Exams are as much a migraine for principals of engineering colleges as it is for students, thanks to question paper leaks. But the use of technology could end the misery for principals and staff whose job it is to safeguard question papers in their care.
Until now, the usual practice is to transport bundles of question papers to various colleges days in advance. The question papers are then kept under lock and key until the day of the examination. Principals are usually on tenterhooks during the interim as most leaks happen while papers are in the custody of the college.
Visvesvaraya Technological University (VTU), however, has decided to eliminate the risk of a leak by going virtual. It will now transmit question papers online, eradicating the process of physically distributing papers. Principals and staff would have access to the question paper only 30 minutes before the exam.
To access the paper, principal and staff would be required to be present at the examination centre an hour before the exam. The principal would receive a password from a VTU staffer via his/her mobile phone shortly before the scheduled start of the exam. Staff would then have to enter the password simultaneously on three computers to access the question paper. Once downloaded, the question paper would be printed on high-speed printers and distributed to candidates.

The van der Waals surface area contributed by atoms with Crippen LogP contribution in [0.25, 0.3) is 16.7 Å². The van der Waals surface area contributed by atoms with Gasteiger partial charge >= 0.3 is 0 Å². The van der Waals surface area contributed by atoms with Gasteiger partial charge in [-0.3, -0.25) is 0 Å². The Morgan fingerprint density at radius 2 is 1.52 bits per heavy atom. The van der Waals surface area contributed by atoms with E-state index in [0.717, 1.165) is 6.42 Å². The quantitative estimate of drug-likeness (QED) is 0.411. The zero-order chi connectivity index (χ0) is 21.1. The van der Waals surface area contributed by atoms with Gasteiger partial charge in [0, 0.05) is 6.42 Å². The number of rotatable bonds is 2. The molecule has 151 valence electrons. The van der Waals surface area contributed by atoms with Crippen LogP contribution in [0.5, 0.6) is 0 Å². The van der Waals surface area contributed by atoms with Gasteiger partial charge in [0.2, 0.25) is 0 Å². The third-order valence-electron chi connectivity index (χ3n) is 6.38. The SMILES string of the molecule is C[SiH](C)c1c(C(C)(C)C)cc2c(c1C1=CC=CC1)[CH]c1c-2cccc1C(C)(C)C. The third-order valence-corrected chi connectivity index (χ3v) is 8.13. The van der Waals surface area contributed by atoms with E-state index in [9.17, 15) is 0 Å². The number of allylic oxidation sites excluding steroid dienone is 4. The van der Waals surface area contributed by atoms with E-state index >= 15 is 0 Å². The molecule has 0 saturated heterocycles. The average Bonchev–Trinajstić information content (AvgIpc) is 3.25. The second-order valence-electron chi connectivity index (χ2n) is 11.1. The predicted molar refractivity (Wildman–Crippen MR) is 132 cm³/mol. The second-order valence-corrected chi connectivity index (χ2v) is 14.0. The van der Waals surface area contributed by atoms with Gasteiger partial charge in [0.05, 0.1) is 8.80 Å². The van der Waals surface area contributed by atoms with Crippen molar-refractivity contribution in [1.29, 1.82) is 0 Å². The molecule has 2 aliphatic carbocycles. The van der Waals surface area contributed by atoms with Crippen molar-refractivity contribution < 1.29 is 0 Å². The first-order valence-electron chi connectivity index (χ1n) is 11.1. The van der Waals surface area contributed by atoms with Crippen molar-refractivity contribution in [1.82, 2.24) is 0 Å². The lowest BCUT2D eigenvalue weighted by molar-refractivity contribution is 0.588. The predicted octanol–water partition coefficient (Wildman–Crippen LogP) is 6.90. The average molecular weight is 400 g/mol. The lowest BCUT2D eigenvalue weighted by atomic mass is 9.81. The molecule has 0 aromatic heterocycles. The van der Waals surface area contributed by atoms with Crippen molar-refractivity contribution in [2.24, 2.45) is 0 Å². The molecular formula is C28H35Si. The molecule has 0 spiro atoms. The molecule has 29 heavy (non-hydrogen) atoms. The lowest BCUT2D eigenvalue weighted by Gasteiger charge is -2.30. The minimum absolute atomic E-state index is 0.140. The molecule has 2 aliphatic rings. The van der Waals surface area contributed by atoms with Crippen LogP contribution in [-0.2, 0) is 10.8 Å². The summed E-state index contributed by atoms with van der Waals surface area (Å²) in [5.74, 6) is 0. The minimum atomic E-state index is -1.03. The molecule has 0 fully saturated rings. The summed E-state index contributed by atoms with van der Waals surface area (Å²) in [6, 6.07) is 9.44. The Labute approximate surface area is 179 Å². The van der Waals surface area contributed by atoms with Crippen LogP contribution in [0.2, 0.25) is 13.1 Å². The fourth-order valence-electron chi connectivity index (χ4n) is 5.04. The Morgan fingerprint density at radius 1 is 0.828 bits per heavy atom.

Dr H Maheshappa, VTU vice-chancellor, revealed the process was put in place after a number of complaints on question papers being leaked.
“Sometime back, several people had complained about question paper leaks,” he said. “So we came up with the idea of transmitting papers online. We thought it was a safe, foolproof method. Colleges have already been informed about the process.”
Maheshappa’s colleague, Krishnamurthy, registrar (evaluation), said, “Physical distribution of question papers, which was managed by the university, was a tough task. The university had to first take a count of number of students and then get the paper printed at a press. We then had to ensure that these papers reached the colleges. The process carried inherent risks. For example many times, we had to send security to safeguard the papers after the vehicle transporting the papers broke down. It was a big worry.”
Meanwhile, under the national mission for education through information and communication technology (NMEICT) project, BSNL will provide each college affiliated to VTU with 20 high-speed broadband connections at subsidised rates. Colleges would have to meet only about 25 per cent of the costs. Once the connections are in place, VTU would have a virtual private network with all affiliated colleges.